Shades of Fairport Convention and Steeleye Span and ye olde days! I had not heard of Ange Hardy until this album but I will be backtracking soon, thanks to a voice steeped in the modern traditions of the traditional folk music so many of us loved back in the sixties and seventies and even the fifties—music which conjured up visions of Robin Hood and serfdom and kings and earls and barons. Music melodic and harmonious, ready for the chorus of voices the modern folk rock bands took care to provide. Ange Hardy continues the tradition, following in the vocal footsteps of Maddy Prior and Sandy Denny and the more modern but traditional sides of Clannad and their like. Female voice up front, chorus behind and sometimes full-on chorus, folk chorus though it be.
If you know anything about British, Irish and Scottish folk music, you are aware of the jigs and reels and ballads of the past. You know the instruments—guitars and lutes and a string of odd stringed instruments linked to periods which conjure up visions of King Richard and serfdom and the aforementioned Robin Hood—music most of us heard in bastardized form courtesy of Hollywood. When folk met rock, though, the modern ear took note. Such is what we get from Hardy here.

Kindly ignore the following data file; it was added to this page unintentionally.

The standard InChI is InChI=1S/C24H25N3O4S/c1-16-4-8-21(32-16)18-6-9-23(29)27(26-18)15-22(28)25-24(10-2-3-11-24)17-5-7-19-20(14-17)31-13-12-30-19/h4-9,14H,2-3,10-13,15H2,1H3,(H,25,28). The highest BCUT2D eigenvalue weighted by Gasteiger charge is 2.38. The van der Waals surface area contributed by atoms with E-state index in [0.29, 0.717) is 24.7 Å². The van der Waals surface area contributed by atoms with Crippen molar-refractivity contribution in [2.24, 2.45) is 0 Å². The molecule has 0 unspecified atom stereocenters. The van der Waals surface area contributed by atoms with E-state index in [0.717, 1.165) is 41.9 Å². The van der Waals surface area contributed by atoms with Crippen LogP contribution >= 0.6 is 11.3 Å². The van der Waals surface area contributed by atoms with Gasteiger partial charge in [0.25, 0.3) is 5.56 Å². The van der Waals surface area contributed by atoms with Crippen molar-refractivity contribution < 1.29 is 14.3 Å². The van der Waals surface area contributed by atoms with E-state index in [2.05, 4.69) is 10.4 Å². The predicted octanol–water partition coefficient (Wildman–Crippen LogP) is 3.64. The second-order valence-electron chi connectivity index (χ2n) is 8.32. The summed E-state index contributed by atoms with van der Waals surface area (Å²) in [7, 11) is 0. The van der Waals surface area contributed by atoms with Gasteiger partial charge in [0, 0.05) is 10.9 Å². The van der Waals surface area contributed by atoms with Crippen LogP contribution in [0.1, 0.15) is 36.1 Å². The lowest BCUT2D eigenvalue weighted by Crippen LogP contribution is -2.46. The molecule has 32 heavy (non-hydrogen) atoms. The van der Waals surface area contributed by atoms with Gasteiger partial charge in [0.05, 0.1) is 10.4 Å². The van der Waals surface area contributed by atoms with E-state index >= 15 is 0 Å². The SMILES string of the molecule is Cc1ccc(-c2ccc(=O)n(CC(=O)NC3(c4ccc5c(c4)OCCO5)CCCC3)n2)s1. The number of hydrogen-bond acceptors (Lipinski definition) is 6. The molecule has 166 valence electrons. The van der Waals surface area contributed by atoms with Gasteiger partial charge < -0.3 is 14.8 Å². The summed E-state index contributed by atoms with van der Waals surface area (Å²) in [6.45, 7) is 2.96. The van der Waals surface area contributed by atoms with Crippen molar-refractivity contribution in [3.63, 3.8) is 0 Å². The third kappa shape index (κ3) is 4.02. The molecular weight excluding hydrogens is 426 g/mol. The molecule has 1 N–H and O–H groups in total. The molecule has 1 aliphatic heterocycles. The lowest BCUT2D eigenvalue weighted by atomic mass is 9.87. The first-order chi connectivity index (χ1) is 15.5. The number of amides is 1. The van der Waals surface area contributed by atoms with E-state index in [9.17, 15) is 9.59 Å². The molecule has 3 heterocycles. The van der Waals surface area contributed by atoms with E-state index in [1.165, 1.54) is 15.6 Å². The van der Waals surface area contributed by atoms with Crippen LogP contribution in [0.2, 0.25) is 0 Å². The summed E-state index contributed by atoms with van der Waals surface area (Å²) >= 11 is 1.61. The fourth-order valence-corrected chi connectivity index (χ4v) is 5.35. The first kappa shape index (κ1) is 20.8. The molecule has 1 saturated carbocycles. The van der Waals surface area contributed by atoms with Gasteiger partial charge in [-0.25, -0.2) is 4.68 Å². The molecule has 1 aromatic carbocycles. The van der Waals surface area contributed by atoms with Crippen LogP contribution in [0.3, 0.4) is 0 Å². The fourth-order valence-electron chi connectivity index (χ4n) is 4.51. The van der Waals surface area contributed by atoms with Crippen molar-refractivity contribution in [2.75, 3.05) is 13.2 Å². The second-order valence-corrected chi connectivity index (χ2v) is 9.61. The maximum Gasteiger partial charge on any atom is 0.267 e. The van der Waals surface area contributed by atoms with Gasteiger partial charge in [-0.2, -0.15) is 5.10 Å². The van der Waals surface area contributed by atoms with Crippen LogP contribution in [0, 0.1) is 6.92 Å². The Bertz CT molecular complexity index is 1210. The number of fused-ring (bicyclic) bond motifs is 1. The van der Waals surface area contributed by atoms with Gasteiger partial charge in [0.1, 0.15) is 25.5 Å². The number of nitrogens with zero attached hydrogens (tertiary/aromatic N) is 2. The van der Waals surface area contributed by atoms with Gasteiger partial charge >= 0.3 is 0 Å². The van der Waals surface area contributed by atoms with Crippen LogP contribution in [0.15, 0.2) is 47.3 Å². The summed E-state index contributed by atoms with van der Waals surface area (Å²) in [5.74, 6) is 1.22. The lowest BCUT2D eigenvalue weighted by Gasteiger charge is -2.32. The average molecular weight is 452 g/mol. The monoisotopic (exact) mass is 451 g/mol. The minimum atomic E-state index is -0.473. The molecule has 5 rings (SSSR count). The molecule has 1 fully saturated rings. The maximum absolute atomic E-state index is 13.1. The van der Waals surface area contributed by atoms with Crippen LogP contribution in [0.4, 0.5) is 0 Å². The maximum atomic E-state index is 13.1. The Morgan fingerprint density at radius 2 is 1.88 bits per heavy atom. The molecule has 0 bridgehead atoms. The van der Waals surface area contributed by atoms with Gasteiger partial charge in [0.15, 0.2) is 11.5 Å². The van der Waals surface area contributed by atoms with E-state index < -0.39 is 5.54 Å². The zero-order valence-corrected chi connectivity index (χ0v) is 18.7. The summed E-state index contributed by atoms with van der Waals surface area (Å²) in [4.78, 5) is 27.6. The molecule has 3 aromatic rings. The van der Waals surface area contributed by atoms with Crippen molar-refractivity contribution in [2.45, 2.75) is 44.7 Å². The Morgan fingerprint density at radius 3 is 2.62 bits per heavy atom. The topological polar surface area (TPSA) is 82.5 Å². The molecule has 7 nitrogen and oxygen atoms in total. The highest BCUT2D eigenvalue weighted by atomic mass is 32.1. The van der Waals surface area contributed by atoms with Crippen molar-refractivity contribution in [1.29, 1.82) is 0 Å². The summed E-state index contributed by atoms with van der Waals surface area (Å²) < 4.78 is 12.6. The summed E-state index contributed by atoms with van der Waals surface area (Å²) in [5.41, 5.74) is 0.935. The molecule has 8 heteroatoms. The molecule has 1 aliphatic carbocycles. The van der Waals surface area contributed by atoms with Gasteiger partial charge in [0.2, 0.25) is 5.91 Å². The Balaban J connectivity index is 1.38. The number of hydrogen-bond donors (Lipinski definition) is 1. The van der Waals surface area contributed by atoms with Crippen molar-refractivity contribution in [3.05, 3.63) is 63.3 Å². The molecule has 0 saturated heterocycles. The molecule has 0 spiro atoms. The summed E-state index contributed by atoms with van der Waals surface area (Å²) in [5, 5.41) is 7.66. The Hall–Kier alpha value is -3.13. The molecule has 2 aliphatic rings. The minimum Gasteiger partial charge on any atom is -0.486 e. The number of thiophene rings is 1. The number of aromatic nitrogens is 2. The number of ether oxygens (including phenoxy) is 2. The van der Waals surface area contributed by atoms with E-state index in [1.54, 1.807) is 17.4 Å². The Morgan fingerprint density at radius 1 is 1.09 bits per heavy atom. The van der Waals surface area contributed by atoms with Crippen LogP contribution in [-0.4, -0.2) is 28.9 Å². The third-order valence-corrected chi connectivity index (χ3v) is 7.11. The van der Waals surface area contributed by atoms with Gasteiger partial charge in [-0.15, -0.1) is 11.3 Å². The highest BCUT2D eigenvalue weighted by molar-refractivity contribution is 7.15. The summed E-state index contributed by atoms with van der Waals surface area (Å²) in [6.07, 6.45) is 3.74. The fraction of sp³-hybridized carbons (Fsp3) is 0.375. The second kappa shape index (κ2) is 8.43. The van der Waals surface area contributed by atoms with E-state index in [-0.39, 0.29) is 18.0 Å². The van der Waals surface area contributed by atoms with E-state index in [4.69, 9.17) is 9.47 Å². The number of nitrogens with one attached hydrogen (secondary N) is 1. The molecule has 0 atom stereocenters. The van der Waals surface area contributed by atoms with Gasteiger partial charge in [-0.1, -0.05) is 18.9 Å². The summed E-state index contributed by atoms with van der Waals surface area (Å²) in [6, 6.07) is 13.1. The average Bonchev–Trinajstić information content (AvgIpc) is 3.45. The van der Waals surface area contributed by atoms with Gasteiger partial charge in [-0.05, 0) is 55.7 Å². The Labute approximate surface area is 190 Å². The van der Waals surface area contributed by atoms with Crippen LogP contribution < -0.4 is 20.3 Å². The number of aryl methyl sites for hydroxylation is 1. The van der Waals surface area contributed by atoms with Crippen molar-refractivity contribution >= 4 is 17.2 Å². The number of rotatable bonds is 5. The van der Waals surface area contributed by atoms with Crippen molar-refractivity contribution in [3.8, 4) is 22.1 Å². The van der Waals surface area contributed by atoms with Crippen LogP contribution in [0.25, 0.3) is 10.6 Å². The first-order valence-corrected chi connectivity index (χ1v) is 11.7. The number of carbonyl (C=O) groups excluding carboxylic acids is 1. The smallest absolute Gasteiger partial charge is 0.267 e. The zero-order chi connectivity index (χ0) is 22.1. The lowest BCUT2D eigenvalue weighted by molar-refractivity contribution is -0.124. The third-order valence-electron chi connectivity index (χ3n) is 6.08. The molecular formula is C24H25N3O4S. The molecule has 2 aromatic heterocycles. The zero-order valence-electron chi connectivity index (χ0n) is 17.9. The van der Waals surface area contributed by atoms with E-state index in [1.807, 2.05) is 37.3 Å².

If you are ignorant of the genre, this would be a good starter album. Hardy has a more than pleasant voice which adapts to the song, sometimes accent-strong and at other times smooth and wind-blown—universal. Fourteen songs, assumedly Hardy-penned, and every one reaching deep. Nice, nice stuff.
Hardy has two previous studio albums for your perusal as well—Bare Foot Folk and Windmills and Wishes. The Lament of the Black Sheep has struck deep enough for me to search out those albums as soon as I finish typing this. So, if you will excuse me, I have some listening to do. I would suggest you do a little of your own. If this were a music video, I would have an arrow pointing to Hardy's album jacket with the line, "Start here"! It's as good a place as any I've heard recently.
Edited by: David N. Pyles
Copyright 2014, Peterborough Folk Music Society.
This review may be reprinted with prior permission and attribution.
Website design by David N. Pyles